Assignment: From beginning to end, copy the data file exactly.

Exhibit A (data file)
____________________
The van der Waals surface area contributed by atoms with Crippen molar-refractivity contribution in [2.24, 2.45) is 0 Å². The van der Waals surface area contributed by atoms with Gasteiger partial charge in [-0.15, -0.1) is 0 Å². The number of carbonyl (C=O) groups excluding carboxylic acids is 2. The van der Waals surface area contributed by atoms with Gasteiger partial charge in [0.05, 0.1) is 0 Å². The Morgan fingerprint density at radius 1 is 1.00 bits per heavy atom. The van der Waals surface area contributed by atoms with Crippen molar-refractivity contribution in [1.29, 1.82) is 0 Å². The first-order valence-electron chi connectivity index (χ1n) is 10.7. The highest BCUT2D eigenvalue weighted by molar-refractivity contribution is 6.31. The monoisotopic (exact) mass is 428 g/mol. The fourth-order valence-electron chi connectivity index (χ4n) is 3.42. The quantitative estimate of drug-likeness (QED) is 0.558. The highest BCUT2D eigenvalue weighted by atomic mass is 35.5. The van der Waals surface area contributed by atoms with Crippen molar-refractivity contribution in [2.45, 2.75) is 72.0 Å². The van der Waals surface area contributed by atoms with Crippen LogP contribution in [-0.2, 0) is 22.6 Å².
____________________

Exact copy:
The van der Waals surface area contributed by atoms with Crippen molar-refractivity contribution in [2.24, 2.45) is 0 Å². The van der Waals surface area contributed by atoms with Gasteiger partial charge in [-0.15, -0.1) is 0 Å². The number of carbonyl (C=O) groups excluding carboxylic acids is 2. The van der Waals surface area contributed by atoms with Gasteiger partial charge in [0.05, 0.1) is 0 Å². The Morgan fingerprint density at radius 1 is 1.00 bits per heavy atom. The van der Waals surface area contributed by atoms with Crippen molar-refractivity contribution in [1.29, 1.82) is 0 Å². The first-order valence-electron chi connectivity index (χ1n) is 10.7. The highest BCUT2D eigenvalue weighted by molar-refractivity contribution is 6.31. The monoisotopic (exact) mass is 428 g/mol. The fourth-order valence-electron chi connectivity index (χ4n) is 3.42. The quantitative estimate of drug-likeness (QED) is 0.558. The highest BCUT2D eigenvalue weighted by atomic mass is 35.5. The van der Waals surface area contributed by atoms with Crippen molar-refractivity contribution in [2.45, 2.75) is 72.0 Å². The van der Waals surface area contributed by atoms with Crippen LogP contribution in [-0.2, 0) is 22.6 Å².